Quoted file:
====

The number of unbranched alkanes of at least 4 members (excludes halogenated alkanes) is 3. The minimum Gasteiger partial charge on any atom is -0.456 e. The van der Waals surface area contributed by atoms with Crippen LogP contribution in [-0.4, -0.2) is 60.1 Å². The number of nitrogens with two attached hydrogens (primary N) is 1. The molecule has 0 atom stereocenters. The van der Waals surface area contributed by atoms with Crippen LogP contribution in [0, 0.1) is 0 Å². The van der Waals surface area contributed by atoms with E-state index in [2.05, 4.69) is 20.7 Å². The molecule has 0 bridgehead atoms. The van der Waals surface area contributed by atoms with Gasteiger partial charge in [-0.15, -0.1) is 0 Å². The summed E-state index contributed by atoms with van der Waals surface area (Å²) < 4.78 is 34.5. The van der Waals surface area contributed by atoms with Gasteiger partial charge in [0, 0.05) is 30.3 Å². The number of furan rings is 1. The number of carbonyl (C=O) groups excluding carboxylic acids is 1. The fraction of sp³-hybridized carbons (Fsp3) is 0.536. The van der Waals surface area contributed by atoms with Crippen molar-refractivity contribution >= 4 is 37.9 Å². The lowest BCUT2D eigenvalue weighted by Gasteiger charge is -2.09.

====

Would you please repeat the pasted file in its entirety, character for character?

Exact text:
The number of unbranched alkanes of at least 4 members (excludes halogenated alkanes) is 3. The minimum Gasteiger partial charge on any atom is -0.456 e. The van der Waals surface area contributed by atoms with Crippen LogP contribution in [-0.4, -0.2) is 60.1 Å². The number of nitrogens with two attached hydrogens (primary N) is 1. The molecule has 0 atom stereocenters. The van der Waals surface area contributed by atoms with Crippen LogP contribution in [0, 0.1) is 0 Å². The van der Waals surface area contributed by atoms with E-state index in [2.05, 4.69) is 20.7 Å². The molecule has 0 bridgehead atoms. The van der Waals surface area contributed by atoms with Gasteiger partial charge in [-0.15, -0.1) is 0 Å². The summed E-state index contributed by atoms with van der Waals surface area (Å²) < 4.78 is 34.5. The van der Waals surface area contributed by atoms with Gasteiger partial charge in [0, 0.05) is 30.3 Å². The number of furan rings is 1. The number of carbonyl (C=O) groups excluding carboxylic acids is 1. The fraction of sp³-hybridized carbons (Fsp3) is 0.536. The van der Waals surface area contributed by atoms with Crippen molar-refractivity contribution >= 4 is 37.9 Å². The lowest BCUT2D eigenvalue weighted by Gasteiger charge is -2.09.